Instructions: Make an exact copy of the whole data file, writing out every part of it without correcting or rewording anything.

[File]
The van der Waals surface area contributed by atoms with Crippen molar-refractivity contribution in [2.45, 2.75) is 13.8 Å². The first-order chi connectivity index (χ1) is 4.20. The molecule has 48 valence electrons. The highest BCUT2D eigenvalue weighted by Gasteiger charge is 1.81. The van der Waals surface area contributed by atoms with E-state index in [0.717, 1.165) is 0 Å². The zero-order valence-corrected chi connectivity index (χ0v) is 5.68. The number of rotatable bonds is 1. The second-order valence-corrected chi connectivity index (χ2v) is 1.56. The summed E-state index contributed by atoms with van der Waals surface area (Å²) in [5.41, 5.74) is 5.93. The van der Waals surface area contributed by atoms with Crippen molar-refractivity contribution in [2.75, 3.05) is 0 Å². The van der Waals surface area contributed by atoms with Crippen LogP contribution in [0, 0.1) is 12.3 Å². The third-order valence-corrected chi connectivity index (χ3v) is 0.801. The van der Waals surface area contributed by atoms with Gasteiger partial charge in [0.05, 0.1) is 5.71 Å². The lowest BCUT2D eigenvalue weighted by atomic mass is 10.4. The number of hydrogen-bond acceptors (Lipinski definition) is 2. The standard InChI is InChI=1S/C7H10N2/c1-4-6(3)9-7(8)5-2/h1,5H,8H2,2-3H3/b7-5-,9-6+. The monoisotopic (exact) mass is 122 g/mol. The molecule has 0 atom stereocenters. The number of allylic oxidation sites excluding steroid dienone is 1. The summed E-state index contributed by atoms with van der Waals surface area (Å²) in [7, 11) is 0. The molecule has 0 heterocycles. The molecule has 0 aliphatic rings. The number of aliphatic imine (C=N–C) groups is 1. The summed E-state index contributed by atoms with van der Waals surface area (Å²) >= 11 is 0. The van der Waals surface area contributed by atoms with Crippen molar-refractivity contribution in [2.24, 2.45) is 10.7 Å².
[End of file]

The van der Waals surface area contributed by atoms with Crippen molar-refractivity contribution in [2.45, 2.75) is 13.8 Å². The first-order chi connectivity index (χ1) is 4.20. The molecule has 48 valence electrons. The highest BCUT2D eigenvalue weighted by Gasteiger charge is 1.81. The van der Waals surface area contributed by atoms with E-state index in [0.717, 1.165) is 0 Å². The zero-order valence-corrected chi connectivity index (χ0v) is 5.68. The number of rotatable bonds is 1. The second-order valence-corrected chi connectivity index (χ2v) is 1.56. The summed E-state index contributed by atoms with van der Waals surface area (Å²) in [5.41, 5.74) is 5.93. The van der Waals surface area contributed by atoms with Crippen molar-refractivity contribution in [2.75, 3.05) is 0 Å². The van der Waals surface area contributed by atoms with Crippen LogP contribution in [0, 0.1) is 12.3 Å². The third-order valence-corrected chi connectivity index (χ3v) is 0.801. The van der Waals surface area contributed by atoms with Gasteiger partial charge in [0.05, 0.1) is 5.71 Å². The lowest BCUT2D eigenvalue weighted by atomic mass is 10.4. The number of hydrogen-bond acceptors (Lipinski definition) is 2. The standard InChI is InChI=1S/C7H10N2/c1-4-6(3)9-7(8)5-2/h1,5H,8H2,2-3H3/b7-5-,9-6+. The monoisotopic (exact) mass is 122 g/mol. The molecule has 0 atom stereocenters. The number of allylic oxidation sites excluding steroid dienone is 1. The summed E-state index contributed by atoms with van der Waals surface area (Å²) in [7, 11) is 0. The molecule has 0 heterocycles. The molecule has 0 aliphatic rings. The number of aliphatic imine (C=N–C) groups is 1. The summed E-state index contributed by atoms with van der Waals surface area (Å²) >= 11 is 0. The van der Waals surface area contributed by atoms with Crippen molar-refractivity contribution in [2.24, 2.45) is 10.7 Å².